The Dow Jones Industrial closed the month up by 5.8 percent, which has been its strongest close since January 1994 as per S&P Capital IQ data. The Standard & Poor’s 500, ended the month 5 percent higher, which is its best start since 1997.
The editor of the Stock Trader's Almanac, Jeff Hirsch, pointed out that the market is likely to struggle to gain further in February.
One of the major reasons why January experienced a major flow of stock funds, in close to nine years, is because majority of investors put money into equities.
Yesterday, as investors read more about earnings results and reports on the economy, the stocks drifted towards the lower side.
The Dow Jones industrial dropped to 13,860.58 about 50 points down, the S&P 5000 to 1,498.11 about 4 points down and the Nasdaq composite remained constant at 3,142.13.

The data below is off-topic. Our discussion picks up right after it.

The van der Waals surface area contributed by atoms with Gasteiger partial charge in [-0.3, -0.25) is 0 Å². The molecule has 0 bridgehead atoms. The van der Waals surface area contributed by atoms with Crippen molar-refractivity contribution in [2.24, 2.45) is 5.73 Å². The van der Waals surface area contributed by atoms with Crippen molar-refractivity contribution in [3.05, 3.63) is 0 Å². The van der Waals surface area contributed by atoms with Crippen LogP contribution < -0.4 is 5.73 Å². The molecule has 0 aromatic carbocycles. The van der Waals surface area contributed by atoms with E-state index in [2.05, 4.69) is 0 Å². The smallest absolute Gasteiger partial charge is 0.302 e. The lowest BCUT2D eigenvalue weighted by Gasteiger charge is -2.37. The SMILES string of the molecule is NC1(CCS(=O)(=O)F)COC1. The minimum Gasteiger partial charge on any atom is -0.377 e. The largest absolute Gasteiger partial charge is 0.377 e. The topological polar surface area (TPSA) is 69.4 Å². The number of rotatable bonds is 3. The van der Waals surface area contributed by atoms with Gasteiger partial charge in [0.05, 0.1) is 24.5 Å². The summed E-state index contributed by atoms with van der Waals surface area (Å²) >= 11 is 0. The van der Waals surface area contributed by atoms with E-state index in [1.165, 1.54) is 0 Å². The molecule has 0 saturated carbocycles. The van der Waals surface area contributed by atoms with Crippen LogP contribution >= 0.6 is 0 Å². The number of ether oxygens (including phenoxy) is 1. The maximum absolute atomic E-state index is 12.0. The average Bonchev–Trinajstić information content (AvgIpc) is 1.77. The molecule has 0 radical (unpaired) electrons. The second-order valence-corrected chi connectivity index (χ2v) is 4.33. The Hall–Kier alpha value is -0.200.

The Dow is 304 points from its highest point.
Investors also received reports from the government about how the number of unemployed Americans seeking aid sharply rose within the last week. This number however, remained constant with moderate hiring.
Investors eager for stocks will also look into the strength of the job market once the non-farm payrolls report is circulated.